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Let's consider the Springer resolution of the nilpotent cone $\mathcal{N}$ of a complex semisimple Lie algebra $\mathfrak{g}$, which is $$ \widetilde{\mathcal{N}}=T^*\mathcal{B}\rightarrow \mathcal{N}. $$ It is a resolution of singularity of $\mathcal{N}$. ( For the construction of Springer resolution you can see section 6 of "Geometric Methods in Representation Theory of Hecke Algebras and Quantum Groups" .)

My question is: is it a blow-up along some subscheme of $\mathcal{N}$?

Or for the simplest case, where $\mathfrak{g}=sl(2,\mathbb{C})$. Now $$ \mathcal{N}= \{x^2=yz\} \in \mathbb{C}^3 $$ In this case is $\widetilde{\mathcal{N}}$ the same as the blow-up at $0$?

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In the simplest case of $\mathfrak{sl}_2$, the Springer resolution is easily seen to be the blow-up at the origin. In general, however, the Springer resolution is not a blow-up. –  Mike Skirvin Jul 12 '12 at 6:12
Why is it not? I think it is not too but I cannot think of a reason why... –  Bugs Bunny Jul 12 '12 at 10:11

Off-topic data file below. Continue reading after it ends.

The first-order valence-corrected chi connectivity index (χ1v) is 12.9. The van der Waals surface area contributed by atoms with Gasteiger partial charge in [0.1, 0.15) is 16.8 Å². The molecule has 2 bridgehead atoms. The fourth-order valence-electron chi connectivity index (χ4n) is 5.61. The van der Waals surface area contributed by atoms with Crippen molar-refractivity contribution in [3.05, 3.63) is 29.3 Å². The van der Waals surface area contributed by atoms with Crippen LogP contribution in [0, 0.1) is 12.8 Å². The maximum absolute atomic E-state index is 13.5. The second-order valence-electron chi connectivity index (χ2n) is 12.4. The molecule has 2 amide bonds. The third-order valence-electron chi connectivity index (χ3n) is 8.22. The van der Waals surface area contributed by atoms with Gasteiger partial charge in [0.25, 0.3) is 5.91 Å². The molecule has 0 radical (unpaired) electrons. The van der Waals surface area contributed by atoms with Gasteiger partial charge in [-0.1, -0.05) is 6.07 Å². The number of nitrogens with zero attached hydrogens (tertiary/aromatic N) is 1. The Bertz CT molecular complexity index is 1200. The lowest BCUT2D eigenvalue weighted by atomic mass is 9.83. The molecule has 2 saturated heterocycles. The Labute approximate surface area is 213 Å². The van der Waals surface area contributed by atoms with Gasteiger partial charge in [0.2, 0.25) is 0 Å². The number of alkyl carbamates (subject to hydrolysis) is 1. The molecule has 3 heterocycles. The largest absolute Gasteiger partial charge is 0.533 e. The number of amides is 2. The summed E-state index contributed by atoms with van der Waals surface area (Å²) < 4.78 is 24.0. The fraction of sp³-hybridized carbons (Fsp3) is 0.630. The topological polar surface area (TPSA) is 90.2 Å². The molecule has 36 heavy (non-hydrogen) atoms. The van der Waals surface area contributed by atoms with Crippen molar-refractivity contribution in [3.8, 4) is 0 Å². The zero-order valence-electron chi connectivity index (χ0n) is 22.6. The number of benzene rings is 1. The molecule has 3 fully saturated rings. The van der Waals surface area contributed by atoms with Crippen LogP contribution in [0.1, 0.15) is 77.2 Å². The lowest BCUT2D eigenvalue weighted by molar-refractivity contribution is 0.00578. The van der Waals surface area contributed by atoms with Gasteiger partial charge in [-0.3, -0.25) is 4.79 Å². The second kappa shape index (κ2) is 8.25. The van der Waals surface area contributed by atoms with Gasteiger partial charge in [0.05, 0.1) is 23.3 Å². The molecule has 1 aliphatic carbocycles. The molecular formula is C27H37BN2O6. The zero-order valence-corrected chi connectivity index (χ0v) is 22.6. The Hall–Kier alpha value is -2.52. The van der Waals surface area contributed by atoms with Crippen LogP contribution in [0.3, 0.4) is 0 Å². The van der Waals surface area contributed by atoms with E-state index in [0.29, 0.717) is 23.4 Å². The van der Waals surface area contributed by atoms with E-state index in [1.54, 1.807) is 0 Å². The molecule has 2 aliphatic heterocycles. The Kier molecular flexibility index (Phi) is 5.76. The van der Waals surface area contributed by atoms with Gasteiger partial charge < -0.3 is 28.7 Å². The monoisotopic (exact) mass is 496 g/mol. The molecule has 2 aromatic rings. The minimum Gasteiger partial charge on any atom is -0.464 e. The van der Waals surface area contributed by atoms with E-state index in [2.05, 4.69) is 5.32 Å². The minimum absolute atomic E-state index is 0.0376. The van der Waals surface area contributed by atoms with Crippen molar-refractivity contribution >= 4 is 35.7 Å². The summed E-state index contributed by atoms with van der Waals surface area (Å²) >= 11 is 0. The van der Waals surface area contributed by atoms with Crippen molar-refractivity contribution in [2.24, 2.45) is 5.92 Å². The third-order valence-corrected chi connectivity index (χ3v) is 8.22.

A projective birational morphism $X\to Y$ (e.g., the Springer resolution) is the blow-up of $Y$ along some (non-unique) subscheme; see Hartshorne. But it can be hard to identify such a subscheme. The Springer resolution is an example where nature provides a resolution where it is hard to find an appropriate subscheme. Others are: the Hilbert scheme of $0$-dimensional subschemes of a smooth surface, resolving the corresponding symmetric product; determinantal varieties; theta divisors on Jacobians; vector bundles over homogeneous spaces $G/P$ collapsing to some cone in a representation of $G$. –  inkspot Jul 12 '12 at 12:46
The result from Hartshorne which inkspot is referencing is Theorem II.7.17. So $\widetilde{\mathcal{N}}$ is a blow up of $\mathcal{N}$, on very general grounds, but it is not yet clear to me whether we can take it to be the blow up of a subscheme supported on the singular locus. –  David Speyer Jul 12 '12 at 14:04
David: iirc another, maybe more familiar, example of the same phenomenon is the small resolution of the 3-fold ODP (as features in the Atiyah flop). Here there are non-Cartier Weil divisors through the singular point, and blowing up such a Weil divisor produces a small resolution. (Sorry for the off-topic comment.) –  Artie Prendergast-Smith Jul 12 '12 at 15:07

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